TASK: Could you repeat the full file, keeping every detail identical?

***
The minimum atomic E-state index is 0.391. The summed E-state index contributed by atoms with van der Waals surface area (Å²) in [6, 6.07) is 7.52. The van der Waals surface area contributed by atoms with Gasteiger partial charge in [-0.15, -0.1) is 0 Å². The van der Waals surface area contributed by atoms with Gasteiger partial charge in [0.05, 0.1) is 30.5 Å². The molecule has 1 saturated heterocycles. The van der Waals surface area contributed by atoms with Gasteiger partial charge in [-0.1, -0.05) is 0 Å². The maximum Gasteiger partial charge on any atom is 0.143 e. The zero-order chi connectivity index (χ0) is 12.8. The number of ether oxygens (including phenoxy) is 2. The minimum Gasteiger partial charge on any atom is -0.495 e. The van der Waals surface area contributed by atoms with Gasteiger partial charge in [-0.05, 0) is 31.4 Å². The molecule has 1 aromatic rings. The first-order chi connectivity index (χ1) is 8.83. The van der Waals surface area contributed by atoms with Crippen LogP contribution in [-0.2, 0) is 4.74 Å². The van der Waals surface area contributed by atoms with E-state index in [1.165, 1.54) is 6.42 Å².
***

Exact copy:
The minimum atomic E-state index is 0.391. The summed E-state index contributed by atoms with van der Waals surface area (Å²) in [6, 6.07) is 7.52. The van der Waals surface area contributed by atoms with Gasteiger partial charge in [-0.15, -0.1) is 0 Å². The van der Waals surface area contributed by atoms with Gasteiger partial charge in [0.05, 0.1) is 30.5 Å². The molecule has 1 saturated heterocycles. The van der Waals surface area contributed by atoms with Gasteiger partial charge in [-0.1, -0.05) is 0 Å². The maximum Gasteiger partial charge on any atom is 0.143 e. The zero-order chi connectivity index (χ0) is 12.8. The number of ether oxygens (including phenoxy) is 2. The minimum Gasteiger partial charge on any atom is -0.495 e. The van der Waals surface area contributed by atoms with Gasteiger partial charge in [-0.05, 0) is 31.4 Å². The molecule has 1 aromatic rings. The first-order chi connectivity index (χ1) is 8.83. The van der Waals surface area contributed by atoms with Crippen LogP contribution in [-0.2, 0) is 4.74 Å². The van der Waals surface area contributed by atoms with E-state index in [1.165, 1.54) is 6.42 Å².